I love a theologian who loves angels, but few today seem to know what to say about the angels. “How are we to steer a way… between the far too interesting mythology of the ancients and the far too uninteresting demythologisation of most of the moderns?”, Barth asks (CD III/3:369).
The angels present us with a fixed epistemological barrier to theological enquiry. Claus Westermann, with surprising certainty, claims that “angels are as inaccessible as God himself” (God’s Angels Need no Wings, 19). In the angels we see the limits of our knowledge. They are a startling reminder of the impossibility of human comprehension—a sign of the outer vistas of knowledge. We simply don’t know what to do with angels—which doesn’t matter so much I suppose, so long as they know what to do with us.
Angels are creatures who do not fit in the world. It is clear that their world is not our world, which is why those who speak with their language require an interpreter. Every theological interaction with the angels, Robert Jenson observes, involves some at least minimal amount of demythologising—while scripture tells of their “spatial coming and going, the main tradition has conceptualized them as disembodied subjectivities” (ST 2:119).
Dionysius the Areopagite extends the stories of scripture to fill out an entire hierarchy of celestial beings. According to Gregory of Nazianzus, angels are incorporeal (Oration 29), and so transcend material creation (cf Aquinas ST 1.51.2). They are, Ian McFarland writes, creatures of the invisible creation referred to in the Nicene Creed. They are a reminder that “creation is not limited to the phenomenal world that is subject to scientific observation” (From Nothing, 75).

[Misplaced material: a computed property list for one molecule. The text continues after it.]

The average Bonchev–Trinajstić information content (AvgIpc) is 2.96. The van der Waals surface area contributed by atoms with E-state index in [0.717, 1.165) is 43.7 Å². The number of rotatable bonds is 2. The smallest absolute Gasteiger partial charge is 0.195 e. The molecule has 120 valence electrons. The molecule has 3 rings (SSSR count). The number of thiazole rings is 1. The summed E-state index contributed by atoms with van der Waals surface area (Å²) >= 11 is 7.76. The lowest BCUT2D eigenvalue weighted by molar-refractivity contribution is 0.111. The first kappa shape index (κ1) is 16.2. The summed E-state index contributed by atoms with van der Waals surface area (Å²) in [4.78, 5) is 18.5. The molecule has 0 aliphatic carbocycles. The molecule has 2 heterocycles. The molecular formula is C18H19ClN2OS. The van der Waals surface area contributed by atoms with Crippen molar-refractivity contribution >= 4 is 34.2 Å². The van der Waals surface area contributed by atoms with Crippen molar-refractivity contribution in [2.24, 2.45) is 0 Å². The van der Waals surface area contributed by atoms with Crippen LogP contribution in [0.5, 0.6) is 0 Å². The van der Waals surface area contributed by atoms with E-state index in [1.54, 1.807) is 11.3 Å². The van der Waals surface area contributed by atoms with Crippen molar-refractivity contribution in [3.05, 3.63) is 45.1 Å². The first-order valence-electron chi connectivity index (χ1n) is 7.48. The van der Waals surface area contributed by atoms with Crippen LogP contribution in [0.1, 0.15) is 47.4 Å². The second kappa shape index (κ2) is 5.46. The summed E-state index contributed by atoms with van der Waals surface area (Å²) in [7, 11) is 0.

Nevertheless, scripture speaks of them primarily as material agents—travelling, singing, eating, killing. Even in these corporeal manifestations, Jenson argues, the angels function as a sign of the impossibility of the coming of God’s kingdom according to the usual patterns of historical causality. Angels enter the scene only when virgins fall pregnant or hungry lions pretend to be sated. This is why, Jenson reasons, “the Revelation is one long display of angels” (ST 2:125). They are the creaturely excess that is a sign of divine activity in creation, but they are as ineffable as that very activity. Even when met by angels, “the gate of heaven mercifully does not open” to us (Jenson, ST 2:127). Despite our best attempts to demythologise the angels, or to translate them into theological principles, they persist in scripture as agents. The angelic narratives defy reduction.
Every redefinition of angels is a claim to know the deep structure of the world—a denial that the reality of the world, and God’s way with it, is impenetrably dark. The biblical stories preserve the mystery of angels in a way that our typologies and reductions do not: “we may trust them as we dare not trust our conceptual explanations” (Jenson, ST 2:127).
Rowan Williams once argued that to reword a poem is to change its meaning. A poem enters into the world to expose the strangeness of language and the mystery of reality. Angels are the poems of scripture. They enter into a situation to expose the strangeness of God’s activity and the mystery of creation. We cannot remove them from the narratives without the internal sense of the story breaking down. To demythologise them is to destroy their meaning.
The future of angelology, then, must be in attentiveness to scripture, and the way that angels interrupt the linkages of immanent historical causality. We can speak of them only as we speak of any mystery: as pure poetry.